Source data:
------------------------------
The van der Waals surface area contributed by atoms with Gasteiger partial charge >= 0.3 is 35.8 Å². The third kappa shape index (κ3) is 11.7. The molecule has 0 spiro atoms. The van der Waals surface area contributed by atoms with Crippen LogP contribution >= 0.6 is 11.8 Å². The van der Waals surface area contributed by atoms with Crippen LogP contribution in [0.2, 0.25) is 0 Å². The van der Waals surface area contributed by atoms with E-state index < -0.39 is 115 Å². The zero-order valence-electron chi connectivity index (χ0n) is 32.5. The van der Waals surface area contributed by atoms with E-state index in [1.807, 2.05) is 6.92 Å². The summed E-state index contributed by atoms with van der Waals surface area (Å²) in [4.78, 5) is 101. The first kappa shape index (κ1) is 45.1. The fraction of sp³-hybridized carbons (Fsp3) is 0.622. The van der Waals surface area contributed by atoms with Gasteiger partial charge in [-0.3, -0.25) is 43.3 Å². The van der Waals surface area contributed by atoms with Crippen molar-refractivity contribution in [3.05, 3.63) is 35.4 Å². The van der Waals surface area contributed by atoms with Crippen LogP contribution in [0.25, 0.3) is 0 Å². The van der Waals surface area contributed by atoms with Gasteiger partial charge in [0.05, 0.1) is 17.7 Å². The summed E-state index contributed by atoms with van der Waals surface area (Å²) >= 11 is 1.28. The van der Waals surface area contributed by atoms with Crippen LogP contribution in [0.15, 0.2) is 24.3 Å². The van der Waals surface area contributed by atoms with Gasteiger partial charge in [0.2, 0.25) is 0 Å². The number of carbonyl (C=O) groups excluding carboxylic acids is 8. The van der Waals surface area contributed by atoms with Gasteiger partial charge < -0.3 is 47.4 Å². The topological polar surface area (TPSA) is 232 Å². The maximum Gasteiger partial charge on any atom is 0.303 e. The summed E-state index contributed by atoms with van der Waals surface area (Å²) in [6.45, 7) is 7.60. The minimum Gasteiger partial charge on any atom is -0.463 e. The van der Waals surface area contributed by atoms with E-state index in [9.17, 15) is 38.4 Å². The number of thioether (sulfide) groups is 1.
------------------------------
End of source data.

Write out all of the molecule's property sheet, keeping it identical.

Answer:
The van der Waals surface area contributed by atoms with Gasteiger partial charge >= 0.3 is 35.8 Å². The third kappa shape index (κ3) is 11.7. The molecule has 0 spiro atoms. The van der Waals surface area contributed by atoms with Crippen LogP contribution >= 0.6 is 11.8 Å². The van der Waals surface area contributed by atoms with Crippen LogP contribution in [0.2, 0.25) is 0 Å². The van der Waals surface area contributed by atoms with E-state index < -0.39 is 115 Å². The zero-order valence-electron chi connectivity index (χ0n) is 32.5. The van der Waals surface area contributed by atoms with E-state index in [1.807, 2.05) is 6.92 Å². The summed E-state index contributed by atoms with van der Waals surface area (Å²) in [4.78, 5) is 101. The first kappa shape index (κ1) is 45.1. The fraction of sp³-hybridized carbons (Fsp3) is 0.622. The van der Waals surface area contributed by atoms with Gasteiger partial charge in [-0.3, -0.25) is 43.3 Å². The van der Waals surface area contributed by atoms with Crippen molar-refractivity contribution in [3.05, 3.63) is 35.4 Å². The van der Waals surface area contributed by atoms with Crippen LogP contribution in [0.25, 0.3) is 0 Å². The van der Waals surface area contributed by atoms with Gasteiger partial charge in [0.05, 0.1) is 17.7 Å². The summed E-state index contributed by atoms with van der Waals surface area (Å²) >= 11 is 1.28. The van der Waals surface area contributed by atoms with Crippen LogP contribution in [0.15, 0.2) is 24.3 Å². The van der Waals surface area contributed by atoms with Gasteiger partial charge in [0.2, 0.25) is 0 Å². The number of carbonyl (C=O) groups excluding carboxylic acids is 8. The van der Waals surface area contributed by atoms with Gasteiger partial charge < -0.3 is 47.4 Å². The topological polar surface area (TPSA) is 232 Å². The maximum Gasteiger partial charge on any atom is 0.303 e. The summed E-state index contributed by atoms with van der Waals surface area (Å²) in [6.45, 7) is 7.60. The minimum Gasteiger partial charge on any atom is -0.463 e. The van der Waals surface area contributed by atoms with E-state index in [9.17, 15) is 38.4 Å². The number of thioether (sulfide) groups is 1.